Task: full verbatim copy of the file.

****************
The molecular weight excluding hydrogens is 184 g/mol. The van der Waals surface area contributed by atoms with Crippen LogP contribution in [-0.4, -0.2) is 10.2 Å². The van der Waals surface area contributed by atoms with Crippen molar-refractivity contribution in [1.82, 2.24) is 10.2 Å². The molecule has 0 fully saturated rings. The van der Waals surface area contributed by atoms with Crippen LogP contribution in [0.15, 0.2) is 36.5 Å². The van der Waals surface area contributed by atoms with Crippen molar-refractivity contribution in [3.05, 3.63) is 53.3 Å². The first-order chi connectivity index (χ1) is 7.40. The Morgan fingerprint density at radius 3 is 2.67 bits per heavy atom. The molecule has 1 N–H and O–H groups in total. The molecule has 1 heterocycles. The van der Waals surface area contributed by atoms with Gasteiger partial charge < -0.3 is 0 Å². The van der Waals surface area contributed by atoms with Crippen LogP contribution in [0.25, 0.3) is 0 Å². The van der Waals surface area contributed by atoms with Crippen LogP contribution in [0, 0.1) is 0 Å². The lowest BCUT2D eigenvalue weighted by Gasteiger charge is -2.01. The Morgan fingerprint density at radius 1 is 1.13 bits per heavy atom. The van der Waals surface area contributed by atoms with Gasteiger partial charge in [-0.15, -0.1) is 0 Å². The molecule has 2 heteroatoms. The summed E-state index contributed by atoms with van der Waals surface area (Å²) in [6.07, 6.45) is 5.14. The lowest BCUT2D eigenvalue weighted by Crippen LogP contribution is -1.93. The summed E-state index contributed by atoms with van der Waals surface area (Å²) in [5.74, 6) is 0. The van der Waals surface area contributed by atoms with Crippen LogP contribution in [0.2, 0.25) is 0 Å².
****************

The molecular weight excluding hydrogens is 184 g/mol. The van der Waals surface area contributed by atoms with Crippen LogP contribution in [-0.4, -0.2) is 10.2 Å². The van der Waals surface area contributed by atoms with Crippen molar-refractivity contribution in [1.82, 2.24) is 10.2 Å². The molecule has 0 fully saturated rings. The van der Waals surface area contributed by atoms with Crippen LogP contribution in [0.15, 0.2) is 36.5 Å². The van der Waals surface area contributed by atoms with Crippen molar-refractivity contribution in [3.05, 3.63) is 53.3 Å². The first-order chi connectivity index (χ1) is 7.40. The Morgan fingerprint density at radius 3 is 2.67 bits per heavy atom. The molecule has 1 N–H and O–H groups in total. The molecule has 1 heterocycles. The van der Waals surface area contributed by atoms with Gasteiger partial charge < -0.3 is 0 Å². The van der Waals surface area contributed by atoms with Crippen LogP contribution in [0.25, 0.3) is 0 Å². The van der Waals surface area contributed by atoms with Crippen LogP contribution in [0, 0.1) is 0 Å². The lowest BCUT2D eigenvalue weighted by Gasteiger charge is -2.01. The Morgan fingerprint density at radius 1 is 1.13 bits per heavy atom. The van der Waals surface area contributed by atoms with Gasteiger partial charge in [-0.15, -0.1) is 0 Å². The molecule has 2 heteroatoms. The summed E-state index contributed by atoms with van der Waals surface area (Å²) in [6.07, 6.45) is 5.14. The lowest BCUT2D eigenvalue weighted by Crippen LogP contribution is -1.93. The summed E-state index contributed by atoms with van der Waals surface area (Å²) in [5.74, 6) is 0. The van der Waals surface area contributed by atoms with Crippen LogP contribution in [0.2, 0.25) is 0 Å².